Student paraded in region as warning
Chinese authorities in the southwestern province of Sichuan arrested two students for putting up pro-independence posters on local government buildings in their town, Radio Free Asia (RFA) reports.
The youths were identified as Nyima Dorjee and Lobsang Dorjee, aged between 18 and 19. Both were students at the Tawu junior high school in the historically Tibetan region of Karze, sources told RFA's Tibetan service. They were arrested between August and September 2003 and held at a local prison in Tawu (in Chinese, Daufu), Karze (Ganzi)Prefecture.
"The local Chinese Public Security Bureau officials knew about the posters and the persons who did it. Therefore they were arrested within a few hours [police] saw the posters," according to a source who asked not to be named. "They are still detained in a local prison."
No comment was available from local authorities in Karze. Whether the youths remain in custody or have been released remains unclear.
The same source said Lobsang Dorjee stood trial in October 2003 along with others who were arrested for murder, theft or looting in the area. "Later, he was paraded in the Tawu area with a wooden board on his neck labeled as separatist," said the source, who saw the posters as a response to a stepped-up campaign of "patriotic education" by Chinese authorities.
"All the monks and nuns in the local monasteries and nunneries in Tawu were instructed by local police to make photo identity cards about six or seven years ago. Most of monks and nuns believe this is a campaign to oppose the Dalai Lama," the source said. "Therefore the monks refused to comply, but this year they intensified the campaign."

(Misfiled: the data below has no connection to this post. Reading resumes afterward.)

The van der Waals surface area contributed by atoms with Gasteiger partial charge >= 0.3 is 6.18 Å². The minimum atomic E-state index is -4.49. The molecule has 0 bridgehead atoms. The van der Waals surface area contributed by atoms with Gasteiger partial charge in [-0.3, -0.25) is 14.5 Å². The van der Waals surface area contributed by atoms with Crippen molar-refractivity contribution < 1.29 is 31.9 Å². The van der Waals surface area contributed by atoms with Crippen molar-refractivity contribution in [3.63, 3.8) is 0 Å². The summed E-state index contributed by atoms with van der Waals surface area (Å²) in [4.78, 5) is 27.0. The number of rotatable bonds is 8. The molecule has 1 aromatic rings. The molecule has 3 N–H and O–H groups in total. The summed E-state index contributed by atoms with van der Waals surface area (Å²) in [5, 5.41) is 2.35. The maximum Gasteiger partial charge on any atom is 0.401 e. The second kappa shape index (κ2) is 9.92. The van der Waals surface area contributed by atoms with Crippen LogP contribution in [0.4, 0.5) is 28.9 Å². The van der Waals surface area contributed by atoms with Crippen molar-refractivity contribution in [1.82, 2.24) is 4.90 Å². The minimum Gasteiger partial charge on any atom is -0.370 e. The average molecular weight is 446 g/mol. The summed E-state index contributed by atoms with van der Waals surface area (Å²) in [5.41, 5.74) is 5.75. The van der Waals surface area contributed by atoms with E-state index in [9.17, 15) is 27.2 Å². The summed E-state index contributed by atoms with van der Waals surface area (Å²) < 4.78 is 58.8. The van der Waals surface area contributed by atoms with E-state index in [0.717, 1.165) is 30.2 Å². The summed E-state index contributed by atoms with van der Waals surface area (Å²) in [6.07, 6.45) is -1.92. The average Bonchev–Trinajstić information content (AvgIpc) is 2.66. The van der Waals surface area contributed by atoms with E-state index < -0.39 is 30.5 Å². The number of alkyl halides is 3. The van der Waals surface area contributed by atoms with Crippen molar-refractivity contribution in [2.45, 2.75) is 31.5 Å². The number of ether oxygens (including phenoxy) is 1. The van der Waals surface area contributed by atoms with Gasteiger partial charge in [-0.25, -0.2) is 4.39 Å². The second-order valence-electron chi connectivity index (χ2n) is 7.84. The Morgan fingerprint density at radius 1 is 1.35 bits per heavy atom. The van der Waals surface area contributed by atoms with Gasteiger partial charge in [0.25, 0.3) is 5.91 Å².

Chinese officials had raided Nyitso Monastery and arrested those who refused to comply. Many of those who were arrested were brought to the town and locked up for few days and given stern warnings, the source said.
"In November last year, two monks of Nyitso Monastery were arrested and their houses were demolished for not receiving proper education under the campaign of patriotism and religion," the source told RFA. "There are about 300 nuns in the local Tawu nunnery and about 200 of them were forced to make photo identity cards."
Karze, also known as Kandze and Ganzi (in Chinese), forms part of the Kham Tibetan region, which falls under the administration of Sichuan Province. Sichuan borders the Tibetan Autonomous Region and includes parts of traditionally Tibetan territory.
In November 2003, Karze witnessed the unusual sight of a three-meter long Tibetan national flag-forbidden by the Chinese authorities as a symbol of resistance to Beijing's rule-flying atop a huge local radio tower.
The flag was still flying during the consecration ceremony for a local Buddhist shrine, built by a Chinese sponsor, eyewitnesses reported at the time.